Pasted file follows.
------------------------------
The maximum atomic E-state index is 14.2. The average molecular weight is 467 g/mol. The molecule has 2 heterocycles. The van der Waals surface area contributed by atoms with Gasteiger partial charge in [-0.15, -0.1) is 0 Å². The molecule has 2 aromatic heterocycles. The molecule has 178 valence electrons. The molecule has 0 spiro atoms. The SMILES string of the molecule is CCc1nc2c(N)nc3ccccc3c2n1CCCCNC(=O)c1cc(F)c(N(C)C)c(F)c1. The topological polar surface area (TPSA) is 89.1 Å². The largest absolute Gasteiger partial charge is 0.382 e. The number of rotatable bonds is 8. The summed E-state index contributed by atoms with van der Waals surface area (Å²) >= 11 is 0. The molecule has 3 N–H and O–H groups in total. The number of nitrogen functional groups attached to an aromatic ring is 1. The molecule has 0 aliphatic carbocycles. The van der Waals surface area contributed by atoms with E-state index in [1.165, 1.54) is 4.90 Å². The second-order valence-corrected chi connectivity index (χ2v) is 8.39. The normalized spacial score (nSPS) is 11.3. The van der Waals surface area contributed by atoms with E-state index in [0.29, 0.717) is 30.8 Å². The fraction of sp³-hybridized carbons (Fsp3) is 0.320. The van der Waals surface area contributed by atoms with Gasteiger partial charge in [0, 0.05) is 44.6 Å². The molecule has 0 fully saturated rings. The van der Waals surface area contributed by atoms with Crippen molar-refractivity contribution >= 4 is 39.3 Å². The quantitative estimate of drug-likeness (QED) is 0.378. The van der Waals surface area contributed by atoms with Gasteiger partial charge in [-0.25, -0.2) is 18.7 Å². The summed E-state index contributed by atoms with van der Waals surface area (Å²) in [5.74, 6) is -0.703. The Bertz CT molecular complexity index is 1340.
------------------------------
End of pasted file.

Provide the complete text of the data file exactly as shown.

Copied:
The maximum atomic E-state index is 14.2. The average molecular weight is 467 g/mol. The molecule has 2 heterocycles. The van der Waals surface area contributed by atoms with Gasteiger partial charge in [-0.15, -0.1) is 0 Å². The molecule has 2 aromatic heterocycles. The molecule has 178 valence electrons. The molecule has 0 spiro atoms. The SMILES string of the molecule is CCc1nc2c(N)nc3ccccc3c2n1CCCCNC(=O)c1cc(F)c(N(C)C)c(F)c1. The topological polar surface area (TPSA) is 89.1 Å². The largest absolute Gasteiger partial charge is 0.382 e. The number of rotatable bonds is 8. The summed E-state index contributed by atoms with van der Waals surface area (Å²) >= 11 is 0. The molecule has 3 N–H and O–H groups in total. The number of nitrogen functional groups attached to an aromatic ring is 1. The molecule has 0 aliphatic carbocycles. The van der Waals surface area contributed by atoms with E-state index in [1.165, 1.54) is 4.90 Å². The second-order valence-corrected chi connectivity index (χ2v) is 8.39. The normalized spacial score (nSPS) is 11.3. The van der Waals surface area contributed by atoms with E-state index in [0.29, 0.717) is 30.8 Å². The fraction of sp³-hybridized carbons (Fsp3) is 0.320. The van der Waals surface area contributed by atoms with Gasteiger partial charge in [0, 0.05) is 44.6 Å². The molecule has 0 fully saturated rings. The van der Waals surface area contributed by atoms with Crippen molar-refractivity contribution >= 4 is 39.3 Å². The quantitative estimate of drug-likeness (QED) is 0.378. The van der Waals surface area contributed by atoms with Gasteiger partial charge in [-0.25, -0.2) is 18.7 Å². The summed E-state index contributed by atoms with van der Waals surface area (Å²) in [5.74, 6) is -0.703. The Bertz CT molecular complexity index is 1340.